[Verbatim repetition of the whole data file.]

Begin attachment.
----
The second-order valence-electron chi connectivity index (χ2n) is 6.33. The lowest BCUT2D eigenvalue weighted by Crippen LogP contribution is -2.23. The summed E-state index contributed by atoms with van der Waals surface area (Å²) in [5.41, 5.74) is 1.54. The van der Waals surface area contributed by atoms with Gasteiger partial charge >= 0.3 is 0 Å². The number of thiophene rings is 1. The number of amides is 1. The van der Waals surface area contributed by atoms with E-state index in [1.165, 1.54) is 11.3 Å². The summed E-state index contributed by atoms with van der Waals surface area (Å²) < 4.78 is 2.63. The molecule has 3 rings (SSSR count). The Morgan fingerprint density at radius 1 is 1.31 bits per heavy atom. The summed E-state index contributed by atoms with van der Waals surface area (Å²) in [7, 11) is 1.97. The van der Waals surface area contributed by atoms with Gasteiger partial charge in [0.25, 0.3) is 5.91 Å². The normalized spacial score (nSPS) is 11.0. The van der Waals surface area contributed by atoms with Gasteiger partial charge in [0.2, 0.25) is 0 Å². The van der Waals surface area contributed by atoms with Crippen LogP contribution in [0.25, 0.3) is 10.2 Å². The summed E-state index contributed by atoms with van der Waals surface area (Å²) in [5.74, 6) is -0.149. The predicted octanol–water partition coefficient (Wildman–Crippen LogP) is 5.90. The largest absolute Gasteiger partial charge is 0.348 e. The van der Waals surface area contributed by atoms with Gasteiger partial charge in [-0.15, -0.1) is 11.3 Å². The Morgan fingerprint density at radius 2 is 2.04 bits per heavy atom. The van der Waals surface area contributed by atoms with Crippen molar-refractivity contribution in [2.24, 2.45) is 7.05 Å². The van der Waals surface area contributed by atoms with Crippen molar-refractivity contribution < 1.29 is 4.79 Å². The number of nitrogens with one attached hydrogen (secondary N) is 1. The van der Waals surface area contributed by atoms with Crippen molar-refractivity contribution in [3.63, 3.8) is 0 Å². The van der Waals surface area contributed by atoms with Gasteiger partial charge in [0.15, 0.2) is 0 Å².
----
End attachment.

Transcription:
The second-order valence-electron chi connectivity index (χ2n) is 6.33. The lowest BCUT2D eigenvalue weighted by Crippen LogP contribution is -2.23. The summed E-state index contributed by atoms with van der Waals surface area (Å²) in [5.41, 5.74) is 1.54. The van der Waals surface area contributed by atoms with Gasteiger partial charge >= 0.3 is 0 Å². The number of thiophene rings is 1. The number of amides is 1. The van der Waals surface area contributed by atoms with E-state index in [1.165, 1.54) is 11.3 Å². The summed E-state index contributed by atoms with van der Waals surface area (Å²) < 4.78 is 2.63. The molecule has 3 rings (SSSR count). The Morgan fingerprint density at radius 1 is 1.31 bits per heavy atom. The summed E-state index contributed by atoms with van der Waals surface area (Å²) in [7, 11) is 1.97. The van der Waals surface area contributed by atoms with Gasteiger partial charge in [0.25, 0.3) is 5.91 Å². The normalized spacial score (nSPS) is 11.0. The van der Waals surface area contributed by atoms with Gasteiger partial charge in [0.2, 0.25) is 0 Å². The van der Waals surface area contributed by atoms with Crippen LogP contribution in [0.25, 0.3) is 10.2 Å². The summed E-state index contributed by atoms with van der Waals surface area (Å²) in [5.74, 6) is -0.149. The predicted octanol–water partition coefficient (Wildman–Crippen LogP) is 5.90. The largest absolute Gasteiger partial charge is 0.348 e. The van der Waals surface area contributed by atoms with Gasteiger partial charge in [-0.15, -0.1) is 11.3 Å². The Morgan fingerprint density at radius 2 is 2.04 bits per heavy atom. The van der Waals surface area contributed by atoms with Crippen molar-refractivity contribution in [2.24, 2.45) is 7.05 Å². The van der Waals surface area contributed by atoms with Crippen molar-refractivity contribution < 1.29 is 4.79 Å². The number of nitrogens with one attached hydrogen (secondary N) is 1. The van der Waals surface area contributed by atoms with Crippen molar-refractivity contribution in [3.63, 3.8) is 0 Å². The van der Waals surface area contributed by atoms with Gasteiger partial charge in [0.15, 0.2) is 0 Å².